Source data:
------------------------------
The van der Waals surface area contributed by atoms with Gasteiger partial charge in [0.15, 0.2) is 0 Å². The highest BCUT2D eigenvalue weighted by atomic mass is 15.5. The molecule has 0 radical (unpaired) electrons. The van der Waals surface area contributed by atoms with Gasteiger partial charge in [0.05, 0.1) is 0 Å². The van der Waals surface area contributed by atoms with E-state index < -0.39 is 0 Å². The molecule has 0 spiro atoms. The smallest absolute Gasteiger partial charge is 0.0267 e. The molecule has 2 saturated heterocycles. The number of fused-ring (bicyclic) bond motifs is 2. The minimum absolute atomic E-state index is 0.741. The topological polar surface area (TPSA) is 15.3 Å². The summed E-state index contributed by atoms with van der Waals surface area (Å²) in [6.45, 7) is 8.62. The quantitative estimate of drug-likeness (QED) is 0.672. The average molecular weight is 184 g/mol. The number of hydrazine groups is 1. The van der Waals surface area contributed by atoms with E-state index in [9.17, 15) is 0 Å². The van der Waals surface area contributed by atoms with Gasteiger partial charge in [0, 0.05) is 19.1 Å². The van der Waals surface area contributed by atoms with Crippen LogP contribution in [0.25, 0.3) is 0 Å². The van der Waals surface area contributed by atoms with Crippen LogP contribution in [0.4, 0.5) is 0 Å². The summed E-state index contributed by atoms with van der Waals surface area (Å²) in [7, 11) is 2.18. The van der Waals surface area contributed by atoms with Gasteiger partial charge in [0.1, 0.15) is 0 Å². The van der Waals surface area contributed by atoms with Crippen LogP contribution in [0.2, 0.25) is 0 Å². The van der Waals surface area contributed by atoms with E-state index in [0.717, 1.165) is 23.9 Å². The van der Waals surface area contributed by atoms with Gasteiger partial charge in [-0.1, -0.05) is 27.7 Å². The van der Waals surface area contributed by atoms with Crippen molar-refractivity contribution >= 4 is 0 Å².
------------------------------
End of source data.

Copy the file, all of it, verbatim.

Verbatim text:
The van der Waals surface area contributed by atoms with Gasteiger partial charge in [0.15, 0.2) is 0 Å². The highest BCUT2D eigenvalue weighted by atomic mass is 15.5. The molecule has 0 radical (unpaired) electrons. The van der Waals surface area contributed by atoms with Gasteiger partial charge in [0.05, 0.1) is 0 Å². The van der Waals surface area contributed by atoms with E-state index < -0.39 is 0 Å². The molecule has 0 spiro atoms. The smallest absolute Gasteiger partial charge is 0.0267 e. The molecule has 2 saturated heterocycles. The number of fused-ring (bicyclic) bond motifs is 2. The minimum absolute atomic E-state index is 0.741. The topological polar surface area (TPSA) is 15.3 Å². The summed E-state index contributed by atoms with van der Waals surface area (Å²) in [6.45, 7) is 8.62. The quantitative estimate of drug-likeness (QED) is 0.672. The average molecular weight is 184 g/mol. The number of hydrazine groups is 1. The van der Waals surface area contributed by atoms with E-state index in [9.17, 15) is 0 Å². The van der Waals surface area contributed by atoms with Gasteiger partial charge in [0, 0.05) is 19.1 Å². The van der Waals surface area contributed by atoms with Crippen LogP contribution in [0.25, 0.3) is 0 Å². The van der Waals surface area contributed by atoms with Crippen LogP contribution in [0.4, 0.5) is 0 Å². The summed E-state index contributed by atoms with van der Waals surface area (Å²) in [7, 11) is 2.18. The van der Waals surface area contributed by atoms with Gasteiger partial charge in [0.1, 0.15) is 0 Å². The van der Waals surface area contributed by atoms with Crippen LogP contribution in [0.2, 0.25) is 0 Å². The van der Waals surface area contributed by atoms with E-state index in [0.717, 1.165) is 23.9 Å². The van der Waals surface area contributed by atoms with Gasteiger partial charge in [-0.1, -0.05) is 27.7 Å². The van der Waals surface area contributed by atoms with Crippen molar-refractivity contribution >= 4 is 0 Å².